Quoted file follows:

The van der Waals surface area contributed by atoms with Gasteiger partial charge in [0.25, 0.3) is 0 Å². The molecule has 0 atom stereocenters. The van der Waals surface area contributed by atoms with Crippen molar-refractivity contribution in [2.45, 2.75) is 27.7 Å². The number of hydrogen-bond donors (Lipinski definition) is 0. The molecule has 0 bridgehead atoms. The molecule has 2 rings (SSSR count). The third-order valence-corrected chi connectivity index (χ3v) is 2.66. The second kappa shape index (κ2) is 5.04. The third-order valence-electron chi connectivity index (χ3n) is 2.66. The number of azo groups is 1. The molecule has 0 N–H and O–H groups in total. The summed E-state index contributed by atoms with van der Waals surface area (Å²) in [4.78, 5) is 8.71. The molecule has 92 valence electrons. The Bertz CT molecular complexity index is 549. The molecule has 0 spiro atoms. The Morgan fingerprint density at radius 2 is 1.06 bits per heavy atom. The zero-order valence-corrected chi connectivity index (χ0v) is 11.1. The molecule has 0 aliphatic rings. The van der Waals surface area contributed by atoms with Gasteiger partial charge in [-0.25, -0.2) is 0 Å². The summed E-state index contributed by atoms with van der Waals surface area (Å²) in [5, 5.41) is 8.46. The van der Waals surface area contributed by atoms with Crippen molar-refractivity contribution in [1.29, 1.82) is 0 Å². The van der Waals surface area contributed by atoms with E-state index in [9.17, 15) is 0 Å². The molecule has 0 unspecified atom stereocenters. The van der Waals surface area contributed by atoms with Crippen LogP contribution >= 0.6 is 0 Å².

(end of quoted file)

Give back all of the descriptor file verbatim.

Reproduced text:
The van der Waals surface area contributed by atoms with Gasteiger partial charge in [0.25, 0.3) is 0 Å². The molecule has 0 atom stereocenters. The van der Waals surface area contributed by atoms with Crippen molar-refractivity contribution in [2.45, 2.75) is 27.7 Å². The number of hydrogen-bond donors (Lipinski definition) is 0. The molecule has 0 bridgehead atoms. The molecule has 2 rings (SSSR count). The third-order valence-corrected chi connectivity index (χ3v) is 2.66. The second kappa shape index (κ2) is 5.04. The third-order valence-electron chi connectivity index (χ3n) is 2.66. The number of azo groups is 1. The molecule has 0 N–H and O–H groups in total. The summed E-state index contributed by atoms with van der Waals surface area (Å²) in [4.78, 5) is 8.71. The molecule has 92 valence electrons. The Bertz CT molecular complexity index is 549. The molecule has 0 spiro atoms. The Morgan fingerprint density at radius 2 is 1.06 bits per heavy atom. The zero-order valence-corrected chi connectivity index (χ0v) is 11.1. The molecule has 0 aliphatic rings. The van der Waals surface area contributed by atoms with Gasteiger partial charge in [-0.25, -0.2) is 0 Å². The summed E-state index contributed by atoms with van der Waals surface area (Å²) in [5, 5.41) is 8.46. The van der Waals surface area contributed by atoms with Crippen molar-refractivity contribution in [1.29, 1.82) is 0 Å². The van der Waals surface area contributed by atoms with E-state index in [9.17, 15) is 0 Å². The molecule has 0 unspecified atom stereocenters. The van der Waals surface area contributed by atoms with Crippen LogP contribution >= 0.6 is 0 Å².